University of Vermont
Department of Plant and Soil Science
Dr. Leonard Perry, Horticulture Professor
University of Vermont
Asparagus is a tasty perennial (comes back each year) vegetable that many
gardeners like to grow. While most vegetables produce later in the
season, asparagus produces its edible parts (stems) right up front early in
spring. Since an asparagus patch can produce for a dozen years or
more, it is more important than with most any other vegetable to make sure
you site it where it can stay, and to prepare the soil properly before
The site should be in full sun. Ideal is 8 hours or more of direct sun
a day, although plants will tolerate (but be less vigorous) with 4 to 8
hours of direct sun. If planting in an existing garden, avoid areas
where onion family crops were grown previously. If possible, avoid
planting near the edge of the garden where grass and weeds may invade.
The soil should be well-drained and weed-free. If you haven’t tested
the soil recently, do so with kits from your local Extension Service office
or home kits available at garden centers. The soil pH (acidity) should
be 6.5 to 7.5. If lower than this, which is often the case, you may
need to add some lime according to the test results.
Begin by digging a trench about 6 to 8 inches deep for the newer hybrids,
working in ample amounts of compost or composted manure both to the trench
and the soil you’ll use to backfill. Older heirlooms are best planted
about 12 inches deep. Asparagus plants are sold in spring as dormant
crowns—basically a mass of roots with some buds or eyes on top. Make
sure you plant while they are still dormant (not growing, about when
daffodils are blooming), and don’t plant ones whose roots are obviously
shriveled and dried out.
Spread these roots out in the trench with the tops, of course, facing
upwards. Space about 18 inches apart, as they will spread and like
lots of room. Cover with only 2 to 3 inches of soil, and water
well. As the shoots (spears) emerge, add a couple more inches of soil,
until eventually the trench is filled back in. Then mound the soil
slightly, so water doesn’t collect around plant bases during rains or
Keep watered if needed—if there isn’t an inch or so of rain a week—watering
deeply when you do water. Watering deeply once a week is better than
watering lightly every day.
Keep plants weeded. This includes any plants, including seedlings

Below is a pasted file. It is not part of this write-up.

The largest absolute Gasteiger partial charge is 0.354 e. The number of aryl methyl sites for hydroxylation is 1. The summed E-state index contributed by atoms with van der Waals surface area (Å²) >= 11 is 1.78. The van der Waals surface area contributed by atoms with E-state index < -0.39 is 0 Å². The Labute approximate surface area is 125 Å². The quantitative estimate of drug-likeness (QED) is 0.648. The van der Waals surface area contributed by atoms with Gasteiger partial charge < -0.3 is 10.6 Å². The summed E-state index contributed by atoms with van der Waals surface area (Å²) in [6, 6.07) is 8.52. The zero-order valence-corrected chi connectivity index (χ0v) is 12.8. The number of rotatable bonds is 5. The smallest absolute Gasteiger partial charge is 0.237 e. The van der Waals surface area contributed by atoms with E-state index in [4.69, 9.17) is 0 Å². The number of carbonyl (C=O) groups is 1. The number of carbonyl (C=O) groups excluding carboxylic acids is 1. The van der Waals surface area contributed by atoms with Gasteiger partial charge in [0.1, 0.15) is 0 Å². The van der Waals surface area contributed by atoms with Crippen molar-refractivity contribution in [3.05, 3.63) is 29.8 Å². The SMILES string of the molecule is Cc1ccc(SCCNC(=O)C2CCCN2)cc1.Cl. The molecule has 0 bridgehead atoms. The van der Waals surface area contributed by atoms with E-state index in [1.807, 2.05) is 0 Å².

produced from the red berries that some varieties (those that are “open
pollinated” and not all male) produce. Hand weeding is best, or make
sure not to damage the plant roots if using a hoe. Applying a straw
mulch after harvest can help reduce weeds and retain soil moisture.
There are not too many problems to watch for on asparagus. The
asparagus beetle can nibble on spears. Look for their dark eggs on the
surface of spears, and scrape any off. Reddish brown spots on spears
are likely the asparagus rust disease, which can be treated with
The first year don’t harvest any young spears, but let them grow to produce
the airy, fern-like shoots that will help plants establish. The second
year you can harvest a few spears on vigorous varieties. Harvest only 2 or 3
spears per plant, over a two week period.
The third year you can begin a full harvest, IF the average spear size is
pencil thickness. Once an asparagus bed is established, you can
harvest over four to eight weeks. In cool springs you may be
harvesting every 3 days. In a hot spring you may need to harvest
So what to harvest? Snap spears off at the soil level when they are 6
to 8 inches tall and the tips are still tightly closed. If you won’t
be using them right away, cut the spears just below the soil level so they
have some of the white, woody base. This will help them remain fresh
for a few days and lose less water. Place spears in an inch or so of
water, upright, in the refrigerator. Or, you can soak in cold water a
few minutes, then drain and store in the refrigerator in plastic bags.
They will keep for about a week.
Don’t keep harvesting all spears all season, as they need some to form the
tops that will produce the food for the plant to remain healthy, and grow
well the next season. Stop harvest when new spears are skinny, and
spear tips turn feathery—loose and open. This is often about the time
you start to harvest peas.
Add 3- to 5-inches of compost over and around plants when you finish
harvest. Asparagus are heavy feeders since they need to produce enough
shoots for us, for themselves, and to live from year to year. If you
use an organic fertilizer in addition, or instead of as much compost, use
one with high levels of nitrogen (the first of the three numbers in the
analysis on the bag), and moderate levels of phosphorus and potassium.
At the end of the season, cut back the tops when they turn brown and
brittle. Topdress another 3 inches or so of compost or rotted manure
over plants, then several inches of straw over this. Use weed-free
straw, not hay which often contains weed seeds. The first will help
enrich the soil for the following season, while the latter will help protect
the plants over winter.
One of the standard heirloom varieties that has been around a while but is
still good, and is rust resistant, is Mary Washington. A similar one
is Martha Washington. There are several hybrids from Rutgers
University that produce many thick, tender spears and are disease
resistant. Look for Jersey Giant, Jersey Knight, or Jersey
Supreme. Purple Passion and Pacific Purple have, as the names
indicate, purple spears. The former has 20 percent more sugar than
green varieties. The purple will change to green when cooked.
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